12th. Mr. Trowbridge writes: "Mr. Richard is dead. He was attacked by a diarrhoea, and neglected it too long." Mr. R. was the Catholic priest at Detroit, and as such has been a prominent man in the territory for many years. He was elected Delegate to Congress in 1824, I think, and served two years in that capacity. I once heard him preach nearly two hours on the real presence. He finally said, "that if this doctrine was not true, Jesus Christ must be a fool." These, I think, were the precise words. When attending, by rotation, as one of the chaplains for the Legislative Council while I was a member, he used to pray very shrewdly "that the legislators might make laws for the people and not for themselves." He spoke English in a broken manner and with a false accent, which often gave interest to what he said when the matter was not otherwise remarkable.

22d. Rev. John Clark, of Northville, Montgomery Co., N.Y., of the Methodist Connection, writes: "Should it please Divine Providence, I hope to be at your place in May or June next, for the purpose of opening a permanent mission and school among the Chippewas at such place, and as early as may be advisable."

27th. Rev. W. T. Boutwell, of the A. B. Commissioners for Foreign Missions, now at La Pointe, Lake Superior, writes: "I could not, to a degree, help entering into all your anxieties about the cholera, which reports were calculated to beget, but rejoice, not less than yourself, that the Lord has spared those who are dear to us both. My fears, I rejoice to say, have not been realized, in relation to my friends at Mackinack and the Sault, when I heard of the disease actually existing at Mackinack. Were it not that the Lord is righteous and knoweth them that are his, the righteous even might fear and tremble, when judgments are abroad in the land.

"I was happy indeed to learn that you remain at the Sault, the present winter. Happy for brother Porter's sake, and for the sake of those whose hands you may and will strengthen, and hearts encourage. I never think of the Sault but I wish myself there. 'It is now a happy spot--a place favored of heaven,' said one of my Mackinack friends to me once in conversation; 'I once felt as though I could never see that place, as I always associated with it everything wicked, but now I should love to go there--the Lord is there.'"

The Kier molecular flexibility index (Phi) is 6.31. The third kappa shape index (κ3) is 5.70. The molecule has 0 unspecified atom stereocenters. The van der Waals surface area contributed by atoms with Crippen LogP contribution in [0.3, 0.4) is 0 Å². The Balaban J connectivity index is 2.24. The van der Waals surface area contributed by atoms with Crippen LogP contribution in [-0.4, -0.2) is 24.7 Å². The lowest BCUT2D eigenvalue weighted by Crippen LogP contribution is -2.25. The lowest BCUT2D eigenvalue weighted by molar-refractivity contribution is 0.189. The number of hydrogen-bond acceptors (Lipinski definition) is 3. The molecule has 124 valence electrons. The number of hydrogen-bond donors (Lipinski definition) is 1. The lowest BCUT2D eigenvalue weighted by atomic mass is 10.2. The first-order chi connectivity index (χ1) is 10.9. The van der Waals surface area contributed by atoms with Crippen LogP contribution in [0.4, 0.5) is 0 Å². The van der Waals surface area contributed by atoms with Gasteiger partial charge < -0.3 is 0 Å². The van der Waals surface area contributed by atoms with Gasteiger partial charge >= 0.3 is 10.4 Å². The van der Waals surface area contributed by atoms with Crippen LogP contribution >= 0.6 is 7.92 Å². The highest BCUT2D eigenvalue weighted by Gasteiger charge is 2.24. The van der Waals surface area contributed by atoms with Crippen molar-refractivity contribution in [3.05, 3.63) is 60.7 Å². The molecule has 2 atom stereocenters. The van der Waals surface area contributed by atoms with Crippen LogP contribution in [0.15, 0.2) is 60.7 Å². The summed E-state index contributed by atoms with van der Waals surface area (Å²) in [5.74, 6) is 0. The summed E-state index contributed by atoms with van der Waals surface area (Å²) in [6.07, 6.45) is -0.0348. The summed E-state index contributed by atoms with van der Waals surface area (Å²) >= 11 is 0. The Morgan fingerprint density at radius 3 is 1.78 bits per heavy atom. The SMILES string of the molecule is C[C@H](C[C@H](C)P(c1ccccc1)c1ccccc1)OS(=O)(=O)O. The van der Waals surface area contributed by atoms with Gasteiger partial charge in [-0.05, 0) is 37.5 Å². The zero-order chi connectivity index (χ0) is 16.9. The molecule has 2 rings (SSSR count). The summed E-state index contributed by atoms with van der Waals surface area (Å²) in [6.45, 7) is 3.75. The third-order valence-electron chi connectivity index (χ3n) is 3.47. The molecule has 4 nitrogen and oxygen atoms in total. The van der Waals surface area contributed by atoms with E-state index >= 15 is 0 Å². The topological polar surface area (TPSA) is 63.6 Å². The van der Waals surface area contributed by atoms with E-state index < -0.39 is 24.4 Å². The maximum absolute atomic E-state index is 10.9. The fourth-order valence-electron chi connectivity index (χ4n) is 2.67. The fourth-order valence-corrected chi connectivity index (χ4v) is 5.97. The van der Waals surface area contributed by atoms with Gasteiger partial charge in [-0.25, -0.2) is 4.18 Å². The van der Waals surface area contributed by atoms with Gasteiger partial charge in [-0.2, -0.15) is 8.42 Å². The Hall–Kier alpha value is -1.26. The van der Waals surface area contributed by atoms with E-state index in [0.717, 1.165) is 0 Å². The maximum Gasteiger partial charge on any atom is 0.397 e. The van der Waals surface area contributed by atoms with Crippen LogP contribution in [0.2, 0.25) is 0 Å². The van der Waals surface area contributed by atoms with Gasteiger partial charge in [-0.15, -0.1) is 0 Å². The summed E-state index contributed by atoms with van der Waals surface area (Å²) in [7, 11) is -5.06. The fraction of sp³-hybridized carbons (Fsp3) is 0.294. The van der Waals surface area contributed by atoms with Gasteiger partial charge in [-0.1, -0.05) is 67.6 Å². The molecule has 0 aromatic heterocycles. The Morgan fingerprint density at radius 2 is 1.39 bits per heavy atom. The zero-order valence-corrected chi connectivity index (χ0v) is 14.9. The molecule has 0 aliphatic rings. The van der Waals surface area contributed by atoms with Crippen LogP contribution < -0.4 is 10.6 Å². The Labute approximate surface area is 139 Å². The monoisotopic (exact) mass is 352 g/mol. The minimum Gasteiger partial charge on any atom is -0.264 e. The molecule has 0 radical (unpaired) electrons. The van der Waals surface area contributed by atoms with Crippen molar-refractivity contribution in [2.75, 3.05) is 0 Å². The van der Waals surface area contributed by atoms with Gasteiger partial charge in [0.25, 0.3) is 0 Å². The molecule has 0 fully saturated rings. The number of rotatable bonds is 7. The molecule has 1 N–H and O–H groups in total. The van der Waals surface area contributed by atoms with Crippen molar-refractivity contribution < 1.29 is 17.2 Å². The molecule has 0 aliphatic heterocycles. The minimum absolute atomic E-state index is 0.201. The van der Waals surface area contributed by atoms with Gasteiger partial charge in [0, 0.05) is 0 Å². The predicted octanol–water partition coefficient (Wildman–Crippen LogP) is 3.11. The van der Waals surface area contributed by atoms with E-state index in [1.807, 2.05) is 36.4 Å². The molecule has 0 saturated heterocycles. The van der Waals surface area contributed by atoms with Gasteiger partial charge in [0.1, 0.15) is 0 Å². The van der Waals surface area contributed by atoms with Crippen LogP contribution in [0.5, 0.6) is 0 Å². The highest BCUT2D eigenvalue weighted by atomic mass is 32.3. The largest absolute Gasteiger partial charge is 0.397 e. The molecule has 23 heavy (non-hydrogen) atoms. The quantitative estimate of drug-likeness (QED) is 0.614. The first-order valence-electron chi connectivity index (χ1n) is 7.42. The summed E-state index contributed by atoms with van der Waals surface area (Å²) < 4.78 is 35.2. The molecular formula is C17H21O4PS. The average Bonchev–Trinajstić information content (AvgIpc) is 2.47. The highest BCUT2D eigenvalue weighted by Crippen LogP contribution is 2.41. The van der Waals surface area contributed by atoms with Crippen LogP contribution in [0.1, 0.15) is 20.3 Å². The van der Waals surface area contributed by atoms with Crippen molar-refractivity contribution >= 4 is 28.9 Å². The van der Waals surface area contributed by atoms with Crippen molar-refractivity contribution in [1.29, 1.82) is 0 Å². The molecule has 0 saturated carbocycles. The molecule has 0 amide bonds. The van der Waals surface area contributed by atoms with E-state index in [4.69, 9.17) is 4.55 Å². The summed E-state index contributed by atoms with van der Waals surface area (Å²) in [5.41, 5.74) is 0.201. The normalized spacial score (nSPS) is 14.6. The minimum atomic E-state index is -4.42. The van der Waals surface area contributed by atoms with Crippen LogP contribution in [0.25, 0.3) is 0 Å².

Oct. 5th. Dr. Torrey writes from N.Y.: "I rejoice to learn that you have returned in safety from your fatiguing and perilous journey to the north-west. Dr. Houghton wrote me a letter which I received a few days ago, dated Sault de St. Marie, stating the general results of the expedition, but I have read, with great satisfaction, the account which was published in the Detroit Journal of Sept. 26th. A kind Providence has preserved you during another absence, and I hope He will cause the results of your labors to prove a blessing to our Red brethren, as well as the United States at large."

"Dr. Houghton sent me some of the more interesting plants which he brought with him last year, but he said the best part of your collections were destroyed by getting wet.

"By all means send Mr. Cooper your shells. He knows more about fresh water shells than any naturalist in New York. By the way, have you seen Mr. Lea's splendid monograph (with colored plates) of Unios, in the Transactions of the American Philosophical Society?"

"Are we to have a narrative of the two expeditions in print? I hope you consent to publish, and let us have an appendix containing descriptions of the objects in natural history.

"You have heard, perhaps, something about the University of the City of New York, which was planned about two years ago. It went into operation a few days ago, under the most favorable prospects. The council have given me a place in it (Prof. Chem. Bot. and Mineralogy), the duties of which I can discharge in addition to those which I attend to in the medical college, as the latter occupies only four months in the year."